TO THE LIGHTHOUSEhis coffee, took his cup and made off to sit in thesun. The extraordinary unreality was frightening;but it was also exciting. Going to the Lighthouse.But what does one send to the Lighthouse? Perished.Alone. The grey-green light on the wall opposite.The empty places. Such were some of the parts, buthow bring them together? she asked. As if any in-terruption would break the frail shape she was build-ing on the table she turned her back to the windowlest Mr. Ramsay should see her. She must escapesomewhere, be alone somewhere. Suddenly she re-membered. When she had sat there last ten years agothere had been a little sprig or leaf pattern on thetable-cloth, which she had looked at in a moment ofrevelation. There had been a problem about a fore-ground of a picture. Move the tree to the middle,she had said. She had never finished that picture.She would paint that picture now. It had beenknocking about in her mind all these years. Wherewere her paints, she wondered? Her paints, yes. Shehad left them in the hall last night. She would startat once. She got up quickly, before Mr. Ramsayturned.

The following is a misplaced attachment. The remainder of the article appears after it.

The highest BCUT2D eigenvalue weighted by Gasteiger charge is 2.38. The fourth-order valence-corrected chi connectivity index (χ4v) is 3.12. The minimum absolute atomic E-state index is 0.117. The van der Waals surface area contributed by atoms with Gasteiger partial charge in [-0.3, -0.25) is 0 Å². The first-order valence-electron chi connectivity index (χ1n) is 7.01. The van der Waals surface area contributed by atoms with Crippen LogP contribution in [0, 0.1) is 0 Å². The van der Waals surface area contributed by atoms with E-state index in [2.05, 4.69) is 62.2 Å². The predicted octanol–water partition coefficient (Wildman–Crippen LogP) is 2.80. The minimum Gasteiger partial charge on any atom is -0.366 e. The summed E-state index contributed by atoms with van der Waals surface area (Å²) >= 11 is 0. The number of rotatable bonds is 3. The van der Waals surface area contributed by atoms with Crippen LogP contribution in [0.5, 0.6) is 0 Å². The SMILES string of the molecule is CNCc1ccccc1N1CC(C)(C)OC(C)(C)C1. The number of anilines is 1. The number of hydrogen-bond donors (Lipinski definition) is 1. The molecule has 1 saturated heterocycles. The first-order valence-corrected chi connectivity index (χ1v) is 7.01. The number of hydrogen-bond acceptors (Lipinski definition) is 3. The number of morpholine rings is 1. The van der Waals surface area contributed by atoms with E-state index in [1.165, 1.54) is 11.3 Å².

She fetched herself a chair. She pitched her easelwith her precise old-maidish movements on the edgeof the lawn, not too close to Mr. Carmichael, butclose enough for his protection. Yes, it must have220

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